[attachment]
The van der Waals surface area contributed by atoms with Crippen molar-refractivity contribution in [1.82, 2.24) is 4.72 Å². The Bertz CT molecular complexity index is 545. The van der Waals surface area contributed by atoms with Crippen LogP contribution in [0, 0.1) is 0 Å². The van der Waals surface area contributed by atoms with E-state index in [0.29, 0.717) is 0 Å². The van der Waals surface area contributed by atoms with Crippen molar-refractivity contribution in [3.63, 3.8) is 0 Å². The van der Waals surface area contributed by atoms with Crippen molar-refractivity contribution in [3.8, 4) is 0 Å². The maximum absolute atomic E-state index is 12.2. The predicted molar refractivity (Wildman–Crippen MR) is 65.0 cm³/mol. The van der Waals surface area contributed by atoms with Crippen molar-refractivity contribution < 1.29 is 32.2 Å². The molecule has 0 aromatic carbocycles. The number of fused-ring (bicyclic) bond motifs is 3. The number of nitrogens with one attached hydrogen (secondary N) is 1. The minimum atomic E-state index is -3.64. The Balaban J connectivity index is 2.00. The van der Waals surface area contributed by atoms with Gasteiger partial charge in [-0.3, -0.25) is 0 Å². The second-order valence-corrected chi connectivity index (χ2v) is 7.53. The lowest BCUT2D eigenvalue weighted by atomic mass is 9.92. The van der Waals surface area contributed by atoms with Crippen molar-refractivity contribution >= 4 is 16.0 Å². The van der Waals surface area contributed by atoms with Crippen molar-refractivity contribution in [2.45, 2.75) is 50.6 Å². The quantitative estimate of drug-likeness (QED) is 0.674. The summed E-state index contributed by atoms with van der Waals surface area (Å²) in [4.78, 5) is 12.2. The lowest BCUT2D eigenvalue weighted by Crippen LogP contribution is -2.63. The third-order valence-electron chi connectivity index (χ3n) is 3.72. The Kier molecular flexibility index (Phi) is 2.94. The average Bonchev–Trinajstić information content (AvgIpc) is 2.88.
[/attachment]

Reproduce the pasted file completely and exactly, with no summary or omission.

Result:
The van der Waals surface area contributed by atoms with Crippen molar-refractivity contribution in [1.82, 2.24) is 4.72 Å². The Bertz CT molecular complexity index is 545. The van der Waals surface area contributed by atoms with Crippen LogP contribution in [0, 0.1) is 0 Å². The van der Waals surface area contributed by atoms with E-state index in [0.29, 0.717) is 0 Å². The van der Waals surface area contributed by atoms with Crippen molar-refractivity contribution in [3.63, 3.8) is 0 Å². The van der Waals surface area contributed by atoms with Crippen molar-refractivity contribution in [3.8, 4) is 0 Å². The maximum absolute atomic E-state index is 12.2. The predicted molar refractivity (Wildman–Crippen MR) is 65.0 cm³/mol. The van der Waals surface area contributed by atoms with Crippen molar-refractivity contribution < 1.29 is 32.2 Å². The molecule has 0 aromatic carbocycles. The number of fused-ring (bicyclic) bond motifs is 3. The number of nitrogens with one attached hydrogen (secondary N) is 1. The minimum atomic E-state index is -3.64. The Balaban J connectivity index is 2.00. The van der Waals surface area contributed by atoms with Gasteiger partial charge in [-0.3, -0.25) is 0 Å². The second-order valence-corrected chi connectivity index (χ2v) is 7.53. The lowest BCUT2D eigenvalue weighted by atomic mass is 9.92. The van der Waals surface area contributed by atoms with Crippen molar-refractivity contribution >= 4 is 16.0 Å². The van der Waals surface area contributed by atoms with Crippen molar-refractivity contribution in [2.45, 2.75) is 50.6 Å². The quantitative estimate of drug-likeness (QED) is 0.674. The summed E-state index contributed by atoms with van der Waals surface area (Å²) in [4.78, 5) is 12.2. The lowest BCUT2D eigenvalue weighted by Crippen LogP contribution is -2.63. The third-order valence-electron chi connectivity index (χ3n) is 3.72. The Kier molecular flexibility index (Phi) is 2.94. The average Bonchev–Trinajstić information content (AvgIpc) is 2.88.